Reaction time, attention and impulsivity in 112 children with epilepsy (4.5-13 years) were studied using a computerized test at the Division of Neurology, Children’s Hospital Los Angeles, Los Angeles, CA. Measures included simple reaction time, forced choice reaction time, choice reaction time with distraction, variability of speed of response and errors of omission and commission. Compared to controls, children with epilepsy were significantly slower, more variable and made more omission errors but not commission or impulsive errors. Reaction times showed a negative correlation with IQ but were not related to seizure severity or duration of seizure disorder. Differences related to treatment history were small although patients with less total exposure to antiepileptic medications tended to perform better than those with greater total exposure. A small unmedicated group did not differ from patients on antiepileptic drugs on the day of the test, however.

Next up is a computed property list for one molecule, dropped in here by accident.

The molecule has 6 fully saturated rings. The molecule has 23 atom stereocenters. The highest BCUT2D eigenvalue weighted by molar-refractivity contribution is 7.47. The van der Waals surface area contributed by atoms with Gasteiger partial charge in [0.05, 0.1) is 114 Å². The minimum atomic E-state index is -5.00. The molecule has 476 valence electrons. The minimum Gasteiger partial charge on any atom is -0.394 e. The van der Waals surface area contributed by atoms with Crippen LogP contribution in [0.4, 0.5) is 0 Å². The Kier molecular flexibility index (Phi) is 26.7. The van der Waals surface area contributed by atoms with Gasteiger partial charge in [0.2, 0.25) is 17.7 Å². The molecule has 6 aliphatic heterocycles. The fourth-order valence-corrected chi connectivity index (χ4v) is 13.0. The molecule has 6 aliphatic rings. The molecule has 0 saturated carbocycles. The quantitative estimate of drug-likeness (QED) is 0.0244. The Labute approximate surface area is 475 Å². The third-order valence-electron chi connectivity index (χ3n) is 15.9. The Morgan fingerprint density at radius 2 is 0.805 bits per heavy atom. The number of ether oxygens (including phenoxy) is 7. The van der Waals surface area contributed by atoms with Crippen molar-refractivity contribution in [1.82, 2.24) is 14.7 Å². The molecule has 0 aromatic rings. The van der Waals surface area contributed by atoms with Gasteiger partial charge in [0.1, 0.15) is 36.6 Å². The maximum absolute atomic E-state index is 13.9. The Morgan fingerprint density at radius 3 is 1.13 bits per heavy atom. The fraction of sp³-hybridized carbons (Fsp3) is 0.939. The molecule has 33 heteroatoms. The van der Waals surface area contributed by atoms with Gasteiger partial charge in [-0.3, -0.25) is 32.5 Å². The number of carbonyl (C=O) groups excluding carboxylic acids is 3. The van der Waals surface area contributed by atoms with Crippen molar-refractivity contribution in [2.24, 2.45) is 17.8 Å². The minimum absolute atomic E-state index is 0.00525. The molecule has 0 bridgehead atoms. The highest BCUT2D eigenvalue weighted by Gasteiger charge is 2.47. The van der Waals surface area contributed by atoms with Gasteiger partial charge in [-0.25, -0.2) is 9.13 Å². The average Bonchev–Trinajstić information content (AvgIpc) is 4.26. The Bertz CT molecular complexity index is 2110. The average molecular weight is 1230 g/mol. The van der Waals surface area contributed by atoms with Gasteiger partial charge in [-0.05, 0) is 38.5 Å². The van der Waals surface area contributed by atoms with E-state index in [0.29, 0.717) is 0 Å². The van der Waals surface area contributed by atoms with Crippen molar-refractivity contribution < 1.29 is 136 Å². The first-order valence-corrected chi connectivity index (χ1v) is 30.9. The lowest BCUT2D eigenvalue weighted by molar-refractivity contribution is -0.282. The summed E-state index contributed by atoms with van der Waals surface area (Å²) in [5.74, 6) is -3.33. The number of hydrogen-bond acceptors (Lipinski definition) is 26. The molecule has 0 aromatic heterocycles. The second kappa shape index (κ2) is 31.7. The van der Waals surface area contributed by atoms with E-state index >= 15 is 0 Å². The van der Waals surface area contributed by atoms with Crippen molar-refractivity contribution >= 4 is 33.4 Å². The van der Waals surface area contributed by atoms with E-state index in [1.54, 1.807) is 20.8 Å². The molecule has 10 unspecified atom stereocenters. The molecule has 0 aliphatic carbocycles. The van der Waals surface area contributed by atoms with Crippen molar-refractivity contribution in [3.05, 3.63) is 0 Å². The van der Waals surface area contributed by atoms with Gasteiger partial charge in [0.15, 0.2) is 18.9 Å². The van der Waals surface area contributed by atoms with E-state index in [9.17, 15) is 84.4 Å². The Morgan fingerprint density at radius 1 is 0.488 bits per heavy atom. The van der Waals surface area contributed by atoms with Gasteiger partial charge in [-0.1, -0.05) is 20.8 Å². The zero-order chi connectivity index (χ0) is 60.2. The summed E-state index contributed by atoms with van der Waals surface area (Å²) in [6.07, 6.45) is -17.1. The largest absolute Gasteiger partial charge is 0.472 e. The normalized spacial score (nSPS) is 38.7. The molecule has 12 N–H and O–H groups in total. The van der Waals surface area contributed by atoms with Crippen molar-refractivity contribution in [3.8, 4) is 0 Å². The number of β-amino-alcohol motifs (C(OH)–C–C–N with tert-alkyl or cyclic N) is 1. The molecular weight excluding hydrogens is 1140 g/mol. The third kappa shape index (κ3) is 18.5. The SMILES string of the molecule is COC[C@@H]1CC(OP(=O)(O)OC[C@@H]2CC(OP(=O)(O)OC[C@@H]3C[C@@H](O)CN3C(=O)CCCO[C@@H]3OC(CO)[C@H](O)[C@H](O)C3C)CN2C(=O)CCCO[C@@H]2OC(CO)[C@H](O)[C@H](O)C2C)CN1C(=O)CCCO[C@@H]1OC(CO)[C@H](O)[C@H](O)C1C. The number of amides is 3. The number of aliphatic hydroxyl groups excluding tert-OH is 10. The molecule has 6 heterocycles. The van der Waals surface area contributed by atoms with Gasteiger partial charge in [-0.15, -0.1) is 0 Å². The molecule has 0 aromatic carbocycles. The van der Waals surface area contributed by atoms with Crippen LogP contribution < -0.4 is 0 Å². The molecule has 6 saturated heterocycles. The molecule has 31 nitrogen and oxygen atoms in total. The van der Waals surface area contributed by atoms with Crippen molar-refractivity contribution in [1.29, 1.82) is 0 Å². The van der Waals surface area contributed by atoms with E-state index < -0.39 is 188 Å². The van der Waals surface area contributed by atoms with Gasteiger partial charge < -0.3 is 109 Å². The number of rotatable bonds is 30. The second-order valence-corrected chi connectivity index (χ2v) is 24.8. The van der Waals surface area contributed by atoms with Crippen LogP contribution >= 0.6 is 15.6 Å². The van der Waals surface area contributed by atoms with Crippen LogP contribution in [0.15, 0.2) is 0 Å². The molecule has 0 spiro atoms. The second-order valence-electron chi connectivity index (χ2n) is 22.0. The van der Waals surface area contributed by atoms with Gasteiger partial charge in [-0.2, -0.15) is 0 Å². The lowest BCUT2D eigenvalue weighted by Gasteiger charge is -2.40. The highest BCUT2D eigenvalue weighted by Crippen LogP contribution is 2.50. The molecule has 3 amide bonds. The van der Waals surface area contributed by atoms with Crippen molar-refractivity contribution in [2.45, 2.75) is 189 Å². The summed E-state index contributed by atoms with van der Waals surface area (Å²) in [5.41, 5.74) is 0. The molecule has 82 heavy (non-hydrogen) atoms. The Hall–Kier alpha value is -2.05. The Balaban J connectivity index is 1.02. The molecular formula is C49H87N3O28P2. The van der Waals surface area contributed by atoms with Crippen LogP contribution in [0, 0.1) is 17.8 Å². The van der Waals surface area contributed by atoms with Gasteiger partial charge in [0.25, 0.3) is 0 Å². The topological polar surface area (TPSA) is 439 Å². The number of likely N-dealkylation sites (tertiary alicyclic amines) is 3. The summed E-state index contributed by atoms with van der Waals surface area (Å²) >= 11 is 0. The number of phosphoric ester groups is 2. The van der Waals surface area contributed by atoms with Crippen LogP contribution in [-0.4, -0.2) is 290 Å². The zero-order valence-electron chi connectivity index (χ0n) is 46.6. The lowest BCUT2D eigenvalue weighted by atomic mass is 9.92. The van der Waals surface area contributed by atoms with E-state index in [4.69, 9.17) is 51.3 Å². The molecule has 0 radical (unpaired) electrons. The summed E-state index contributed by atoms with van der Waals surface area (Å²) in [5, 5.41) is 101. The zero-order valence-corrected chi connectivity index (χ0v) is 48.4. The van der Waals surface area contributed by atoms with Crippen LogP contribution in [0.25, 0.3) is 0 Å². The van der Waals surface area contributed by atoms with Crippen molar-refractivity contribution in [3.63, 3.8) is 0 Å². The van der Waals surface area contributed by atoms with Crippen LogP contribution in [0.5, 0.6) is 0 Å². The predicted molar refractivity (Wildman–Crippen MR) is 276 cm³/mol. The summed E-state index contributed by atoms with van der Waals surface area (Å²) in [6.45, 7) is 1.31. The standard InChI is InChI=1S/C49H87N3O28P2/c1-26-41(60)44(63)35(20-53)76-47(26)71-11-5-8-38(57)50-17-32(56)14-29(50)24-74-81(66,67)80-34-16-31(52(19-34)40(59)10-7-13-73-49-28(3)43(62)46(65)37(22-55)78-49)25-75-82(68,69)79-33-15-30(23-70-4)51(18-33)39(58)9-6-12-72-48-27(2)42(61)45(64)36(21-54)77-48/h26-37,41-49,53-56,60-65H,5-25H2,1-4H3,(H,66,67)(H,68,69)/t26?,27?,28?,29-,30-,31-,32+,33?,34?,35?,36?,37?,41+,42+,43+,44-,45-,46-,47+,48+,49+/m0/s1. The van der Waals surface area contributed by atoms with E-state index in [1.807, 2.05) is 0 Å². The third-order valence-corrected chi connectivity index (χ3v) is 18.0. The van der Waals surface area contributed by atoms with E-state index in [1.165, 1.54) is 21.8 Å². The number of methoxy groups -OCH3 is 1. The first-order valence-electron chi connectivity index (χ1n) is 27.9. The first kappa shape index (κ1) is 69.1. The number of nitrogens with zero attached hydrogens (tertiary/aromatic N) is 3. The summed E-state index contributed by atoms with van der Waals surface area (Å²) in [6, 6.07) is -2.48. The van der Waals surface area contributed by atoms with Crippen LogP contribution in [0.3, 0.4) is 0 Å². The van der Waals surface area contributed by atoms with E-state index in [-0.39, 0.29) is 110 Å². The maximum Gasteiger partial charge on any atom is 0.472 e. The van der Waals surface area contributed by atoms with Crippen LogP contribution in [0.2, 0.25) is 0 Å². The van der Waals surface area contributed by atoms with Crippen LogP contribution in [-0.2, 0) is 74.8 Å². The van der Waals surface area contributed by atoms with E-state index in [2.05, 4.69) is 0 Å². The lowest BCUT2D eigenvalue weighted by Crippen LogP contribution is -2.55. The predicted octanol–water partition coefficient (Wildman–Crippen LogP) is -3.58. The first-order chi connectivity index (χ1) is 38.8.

COMMENT. The authors conclude that the slowed reaction times and inattention demonstrated by epileptic patients were not primarily a result of the seizures or treatment. The names of the specific anticonvulsants were not included. A slowed motor speed may contribute to a relatively low performance IQ score.
Absence seizures may complicate learning disabilities and the diagnosis may be overlooked when using routine EEGs. Borkowski WJ, Jr. et al. at the Alfred I. duPont Institute, Wilmington, DE have demonstrated the value of 24 hour sleep deprivation in the activation of spike and wave discharges in the EEG in 8 of 9 learning impaired children with a history of absence seizures.